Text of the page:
I recently took my 10-year-old dog to the vet for his annual heartworm and stool-worm test and booster shot. The vet explained to me that a new procedure called the "Vaccine Titer Profile" might benefit my older dog by eliminating the need for a booster shot if his blood was tested first and determined that his blood levels do not necessitate the booster protection.Although the titer profile was more expensive than the shot, I figured if the vaccination wasn't needed, why give it?As it turned out, the titer test showed my dog's immune system did not require the booster. Are you familiar with this blood testing, and how widespread is its acceptance in the veterinarian community?.
D.R., Livonia, MI Aug 29, 2004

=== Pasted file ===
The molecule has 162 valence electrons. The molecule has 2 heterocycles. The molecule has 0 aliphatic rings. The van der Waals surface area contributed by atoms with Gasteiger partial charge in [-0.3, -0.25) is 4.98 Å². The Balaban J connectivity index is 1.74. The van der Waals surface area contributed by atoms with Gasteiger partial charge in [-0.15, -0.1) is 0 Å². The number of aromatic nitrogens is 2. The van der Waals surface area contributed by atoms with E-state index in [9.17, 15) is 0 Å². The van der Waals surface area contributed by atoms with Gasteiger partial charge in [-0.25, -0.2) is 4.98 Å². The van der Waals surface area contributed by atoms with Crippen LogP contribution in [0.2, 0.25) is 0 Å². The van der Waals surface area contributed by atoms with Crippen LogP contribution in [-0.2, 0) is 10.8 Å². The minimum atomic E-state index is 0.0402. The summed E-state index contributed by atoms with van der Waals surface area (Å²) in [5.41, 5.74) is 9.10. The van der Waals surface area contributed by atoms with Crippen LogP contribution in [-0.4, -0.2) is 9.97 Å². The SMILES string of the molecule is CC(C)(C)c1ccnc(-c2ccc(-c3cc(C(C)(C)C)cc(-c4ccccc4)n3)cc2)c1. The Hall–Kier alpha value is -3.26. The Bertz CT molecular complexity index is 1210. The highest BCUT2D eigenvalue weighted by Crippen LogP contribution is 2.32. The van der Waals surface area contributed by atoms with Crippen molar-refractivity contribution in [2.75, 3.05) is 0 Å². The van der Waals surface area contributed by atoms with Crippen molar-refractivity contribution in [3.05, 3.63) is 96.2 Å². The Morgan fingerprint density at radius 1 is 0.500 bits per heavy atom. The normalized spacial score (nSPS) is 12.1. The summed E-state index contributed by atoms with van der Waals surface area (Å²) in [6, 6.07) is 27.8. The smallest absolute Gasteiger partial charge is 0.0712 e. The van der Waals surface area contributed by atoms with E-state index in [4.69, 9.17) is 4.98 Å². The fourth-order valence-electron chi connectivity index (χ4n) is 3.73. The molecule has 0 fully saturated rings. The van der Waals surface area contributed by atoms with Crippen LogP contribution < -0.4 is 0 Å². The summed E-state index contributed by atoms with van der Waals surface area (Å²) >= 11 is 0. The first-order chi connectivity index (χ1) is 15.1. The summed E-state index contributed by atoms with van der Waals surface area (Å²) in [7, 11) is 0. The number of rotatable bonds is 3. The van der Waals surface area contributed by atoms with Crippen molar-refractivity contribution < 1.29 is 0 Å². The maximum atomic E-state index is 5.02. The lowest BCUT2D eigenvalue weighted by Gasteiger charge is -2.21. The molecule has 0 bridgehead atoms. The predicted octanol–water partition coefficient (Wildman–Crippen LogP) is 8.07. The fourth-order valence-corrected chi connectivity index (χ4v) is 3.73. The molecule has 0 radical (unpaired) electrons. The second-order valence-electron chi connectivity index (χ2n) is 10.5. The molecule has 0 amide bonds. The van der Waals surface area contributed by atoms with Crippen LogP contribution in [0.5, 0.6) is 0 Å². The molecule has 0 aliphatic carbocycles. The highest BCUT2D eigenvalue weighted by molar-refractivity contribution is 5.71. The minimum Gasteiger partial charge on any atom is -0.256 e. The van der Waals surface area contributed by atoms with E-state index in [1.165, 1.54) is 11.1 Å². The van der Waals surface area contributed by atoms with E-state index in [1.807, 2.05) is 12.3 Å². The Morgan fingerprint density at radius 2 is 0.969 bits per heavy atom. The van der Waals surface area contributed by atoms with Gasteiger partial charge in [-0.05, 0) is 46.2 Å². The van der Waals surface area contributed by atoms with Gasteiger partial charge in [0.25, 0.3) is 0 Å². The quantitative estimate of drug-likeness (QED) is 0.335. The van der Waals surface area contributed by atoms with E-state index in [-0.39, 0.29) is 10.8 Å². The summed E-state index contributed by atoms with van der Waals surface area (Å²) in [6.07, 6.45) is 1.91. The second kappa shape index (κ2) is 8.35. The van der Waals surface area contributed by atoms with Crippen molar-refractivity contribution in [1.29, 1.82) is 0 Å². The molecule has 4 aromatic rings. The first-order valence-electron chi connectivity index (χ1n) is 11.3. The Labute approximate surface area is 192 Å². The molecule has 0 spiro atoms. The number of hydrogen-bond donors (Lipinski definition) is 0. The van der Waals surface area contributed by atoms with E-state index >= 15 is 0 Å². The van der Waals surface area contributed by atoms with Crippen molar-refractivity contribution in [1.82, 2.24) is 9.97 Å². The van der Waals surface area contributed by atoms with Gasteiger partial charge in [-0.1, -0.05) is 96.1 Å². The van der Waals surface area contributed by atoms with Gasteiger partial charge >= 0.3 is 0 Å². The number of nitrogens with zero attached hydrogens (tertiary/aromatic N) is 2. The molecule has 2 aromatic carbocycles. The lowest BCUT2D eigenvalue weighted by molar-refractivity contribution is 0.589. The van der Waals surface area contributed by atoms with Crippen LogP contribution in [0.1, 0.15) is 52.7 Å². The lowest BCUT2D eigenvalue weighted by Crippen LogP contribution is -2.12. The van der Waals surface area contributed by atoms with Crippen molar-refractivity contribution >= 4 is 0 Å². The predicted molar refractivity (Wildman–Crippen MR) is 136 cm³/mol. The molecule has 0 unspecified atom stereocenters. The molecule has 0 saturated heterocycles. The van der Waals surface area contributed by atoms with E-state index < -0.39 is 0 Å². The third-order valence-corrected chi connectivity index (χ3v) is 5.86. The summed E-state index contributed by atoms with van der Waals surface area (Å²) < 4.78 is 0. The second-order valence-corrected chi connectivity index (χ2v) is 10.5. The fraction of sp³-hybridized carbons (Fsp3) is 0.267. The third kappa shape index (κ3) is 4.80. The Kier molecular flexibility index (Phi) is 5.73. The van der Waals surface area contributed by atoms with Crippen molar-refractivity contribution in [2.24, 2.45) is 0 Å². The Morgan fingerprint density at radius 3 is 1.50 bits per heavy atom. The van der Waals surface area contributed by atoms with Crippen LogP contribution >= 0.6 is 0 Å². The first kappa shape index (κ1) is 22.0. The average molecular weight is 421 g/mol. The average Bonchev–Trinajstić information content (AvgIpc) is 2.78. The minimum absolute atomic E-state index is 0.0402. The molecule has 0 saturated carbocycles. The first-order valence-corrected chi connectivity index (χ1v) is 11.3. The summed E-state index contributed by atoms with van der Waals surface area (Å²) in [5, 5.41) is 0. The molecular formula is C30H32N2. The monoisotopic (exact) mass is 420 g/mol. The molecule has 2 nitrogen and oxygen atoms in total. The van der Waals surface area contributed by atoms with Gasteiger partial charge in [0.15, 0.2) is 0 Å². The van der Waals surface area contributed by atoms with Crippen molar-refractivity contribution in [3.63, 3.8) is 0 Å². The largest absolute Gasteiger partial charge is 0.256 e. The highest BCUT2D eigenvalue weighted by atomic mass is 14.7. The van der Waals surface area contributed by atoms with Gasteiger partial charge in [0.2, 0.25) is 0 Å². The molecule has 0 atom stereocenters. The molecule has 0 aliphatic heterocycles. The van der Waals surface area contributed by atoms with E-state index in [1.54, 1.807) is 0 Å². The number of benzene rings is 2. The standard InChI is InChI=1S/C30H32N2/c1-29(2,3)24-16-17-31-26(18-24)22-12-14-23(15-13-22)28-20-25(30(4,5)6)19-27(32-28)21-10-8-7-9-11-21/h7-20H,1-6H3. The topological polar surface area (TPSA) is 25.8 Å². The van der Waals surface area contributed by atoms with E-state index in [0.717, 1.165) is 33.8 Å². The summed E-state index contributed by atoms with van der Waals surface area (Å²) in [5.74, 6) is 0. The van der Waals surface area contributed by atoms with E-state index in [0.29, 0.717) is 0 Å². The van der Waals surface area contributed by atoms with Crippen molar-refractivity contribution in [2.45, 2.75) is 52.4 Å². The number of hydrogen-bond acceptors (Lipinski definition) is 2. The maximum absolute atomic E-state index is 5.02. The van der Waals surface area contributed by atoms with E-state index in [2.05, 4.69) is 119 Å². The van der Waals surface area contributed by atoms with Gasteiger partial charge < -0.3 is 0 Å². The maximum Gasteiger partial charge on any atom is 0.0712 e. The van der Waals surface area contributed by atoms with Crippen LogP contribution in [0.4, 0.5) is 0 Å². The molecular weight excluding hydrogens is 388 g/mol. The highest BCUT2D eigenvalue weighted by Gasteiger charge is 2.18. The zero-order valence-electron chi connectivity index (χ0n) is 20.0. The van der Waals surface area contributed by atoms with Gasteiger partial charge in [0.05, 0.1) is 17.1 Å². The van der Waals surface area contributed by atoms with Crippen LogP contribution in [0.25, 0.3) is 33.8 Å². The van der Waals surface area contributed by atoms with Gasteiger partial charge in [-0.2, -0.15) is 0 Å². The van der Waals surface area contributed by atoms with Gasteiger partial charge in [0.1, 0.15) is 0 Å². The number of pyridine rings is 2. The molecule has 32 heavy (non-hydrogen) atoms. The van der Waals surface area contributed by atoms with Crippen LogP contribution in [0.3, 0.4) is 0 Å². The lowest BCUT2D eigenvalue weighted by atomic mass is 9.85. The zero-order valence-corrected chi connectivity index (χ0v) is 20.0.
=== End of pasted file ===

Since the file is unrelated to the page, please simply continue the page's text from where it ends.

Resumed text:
Thank you for emphasizing what more and more veterinarians are doing (just as I have long advocated in this column) in order to help reduce the risk of adverse vaccination reactions.As I have also advocated, much more caution is called for in giving dogs and cats regular flea- and tick-killing chemicals. I would only use such products after fleas and ticks are found on an animal and after all alternative methods of prevention have been tried and failed -- in other words, for emergency rather than routine "preventive" use.
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